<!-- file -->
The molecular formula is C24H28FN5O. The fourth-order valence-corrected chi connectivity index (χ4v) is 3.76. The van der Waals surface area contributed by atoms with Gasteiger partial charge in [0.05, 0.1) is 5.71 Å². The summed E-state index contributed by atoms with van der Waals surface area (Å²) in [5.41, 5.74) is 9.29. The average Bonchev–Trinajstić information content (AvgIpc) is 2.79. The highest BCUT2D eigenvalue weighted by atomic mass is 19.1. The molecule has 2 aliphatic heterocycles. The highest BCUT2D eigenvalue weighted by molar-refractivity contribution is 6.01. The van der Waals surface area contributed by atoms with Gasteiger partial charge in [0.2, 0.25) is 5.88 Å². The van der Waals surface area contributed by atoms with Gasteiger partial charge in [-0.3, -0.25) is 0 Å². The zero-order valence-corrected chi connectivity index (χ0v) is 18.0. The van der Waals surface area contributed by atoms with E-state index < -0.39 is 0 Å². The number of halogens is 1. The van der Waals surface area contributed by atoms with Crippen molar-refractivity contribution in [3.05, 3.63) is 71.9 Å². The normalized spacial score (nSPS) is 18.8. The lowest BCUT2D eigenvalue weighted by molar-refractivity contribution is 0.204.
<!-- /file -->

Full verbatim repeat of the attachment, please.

The molecular formula is C24H28FN5O. The fourth-order valence-corrected chi connectivity index (χ4v) is 3.76. The van der Waals surface area contributed by atoms with Gasteiger partial charge in [0.05, 0.1) is 5.71 Å². The summed E-state index contributed by atoms with van der Waals surface area (Å²) in [5.41, 5.74) is 9.29. The average Bonchev–Trinajstić information content (AvgIpc) is 2.79. The highest BCUT2D eigenvalue weighted by atomic mass is 19.1. The molecule has 2 aliphatic heterocycles. The highest BCUT2D eigenvalue weighted by molar-refractivity contribution is 6.01. The van der Waals surface area contributed by atoms with Gasteiger partial charge in [0.2, 0.25) is 5.88 Å². The van der Waals surface area contributed by atoms with Gasteiger partial charge in [-0.3, -0.25) is 0 Å². The zero-order valence-corrected chi connectivity index (χ0v) is 18.0. The van der Waals surface area contributed by atoms with E-state index < -0.39 is 0 Å². The number of halogens is 1. The van der Waals surface area contributed by atoms with Crippen molar-refractivity contribution in [3.05, 3.63) is 71.9 Å². The normalized spacial score (nSPS) is 18.8. The lowest BCUT2D eigenvalue weighted by molar-refractivity contribution is 0.204.